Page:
A harbour porpoise rescued from Saanich inlet on Vancouver Island in March continues to defy the odds.
Levi was spotted on the rocks of the inlet in a very rough shape. He was critically ill and had heavy parasite loads in his lungs and stomach.
Vancouver Aquarium took him in for rehabilitation, and Levi was placed under 24-hour watch.
Because he was unable to swim on his own, Levi was being brought out on a special support sling for exercise several times a day.
“This is an animal that spends all of its life swimming in the water…He had a lot of muscle damage because he was bearing his weight on land, so that was one of the biggest things we had to deal with,” Lindsaye Akhurst, the Manager of Vancouver Aquarium’s Marine Mammal Rescue Centre, told Global News.
Akhurst says Levi has been under their care for over one hundred days now and is showing major signs of improvement.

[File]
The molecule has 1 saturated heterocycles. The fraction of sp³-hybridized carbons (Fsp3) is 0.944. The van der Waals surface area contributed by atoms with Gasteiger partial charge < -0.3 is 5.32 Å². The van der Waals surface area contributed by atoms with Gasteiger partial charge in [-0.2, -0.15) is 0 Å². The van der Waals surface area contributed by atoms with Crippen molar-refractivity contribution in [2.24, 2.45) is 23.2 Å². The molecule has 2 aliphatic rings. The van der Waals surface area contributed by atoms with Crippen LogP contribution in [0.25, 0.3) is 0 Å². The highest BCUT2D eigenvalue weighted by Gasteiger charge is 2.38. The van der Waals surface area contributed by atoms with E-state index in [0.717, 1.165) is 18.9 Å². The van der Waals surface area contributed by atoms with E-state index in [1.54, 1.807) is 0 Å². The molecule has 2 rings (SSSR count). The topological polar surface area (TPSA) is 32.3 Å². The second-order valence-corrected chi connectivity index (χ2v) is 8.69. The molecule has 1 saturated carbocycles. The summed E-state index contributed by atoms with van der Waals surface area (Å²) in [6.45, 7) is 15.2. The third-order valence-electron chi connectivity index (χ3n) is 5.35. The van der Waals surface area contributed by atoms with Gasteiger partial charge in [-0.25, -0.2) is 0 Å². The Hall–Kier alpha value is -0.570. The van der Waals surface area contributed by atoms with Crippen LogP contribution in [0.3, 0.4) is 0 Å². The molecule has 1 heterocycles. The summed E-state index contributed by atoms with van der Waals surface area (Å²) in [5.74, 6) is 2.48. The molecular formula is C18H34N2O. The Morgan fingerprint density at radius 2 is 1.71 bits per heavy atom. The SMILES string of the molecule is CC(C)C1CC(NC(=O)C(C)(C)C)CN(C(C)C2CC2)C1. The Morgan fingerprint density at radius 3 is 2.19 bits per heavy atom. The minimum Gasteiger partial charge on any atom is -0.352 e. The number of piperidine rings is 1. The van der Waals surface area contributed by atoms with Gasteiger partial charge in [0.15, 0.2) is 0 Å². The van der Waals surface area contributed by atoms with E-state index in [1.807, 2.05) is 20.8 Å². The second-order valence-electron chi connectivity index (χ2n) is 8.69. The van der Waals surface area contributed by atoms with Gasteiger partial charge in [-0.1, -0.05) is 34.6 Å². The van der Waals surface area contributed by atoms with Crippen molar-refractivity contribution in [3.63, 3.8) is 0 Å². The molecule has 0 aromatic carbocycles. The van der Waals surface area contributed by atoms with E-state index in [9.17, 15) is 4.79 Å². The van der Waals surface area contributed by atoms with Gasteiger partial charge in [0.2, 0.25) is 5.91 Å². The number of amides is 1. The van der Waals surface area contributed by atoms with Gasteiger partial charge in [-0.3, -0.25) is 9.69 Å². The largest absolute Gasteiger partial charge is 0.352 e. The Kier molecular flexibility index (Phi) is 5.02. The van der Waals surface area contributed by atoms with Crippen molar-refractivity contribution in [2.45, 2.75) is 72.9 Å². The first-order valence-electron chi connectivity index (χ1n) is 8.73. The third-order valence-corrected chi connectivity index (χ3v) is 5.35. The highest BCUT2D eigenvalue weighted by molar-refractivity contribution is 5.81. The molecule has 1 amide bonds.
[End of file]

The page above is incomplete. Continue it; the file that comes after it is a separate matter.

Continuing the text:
Levi’s chances of survival were very low. Akhurst says he had just a 10 per cent chance of making it through the transportation to the aquarium, let alone the first 24 hours of rehabilitation.
The porpoise started showing signs of improvement about a month and a half into his stay at the aquarium.
“He was getting much stronger,” says Akhurst. “We were able to allow him out of the support sling more. He is now in a larger pool and is able to swim fully on his own.”
Levi still requires human assistance to eat, although he is starting to show some interest in wild fish.
But he still has quite a ways to go before he can be released.
“These are tricky animals to rehabilitate,” says Akhurst. “He’s been with us for just over three months, and it can take up to six or more months for us to determine [when he will be released].”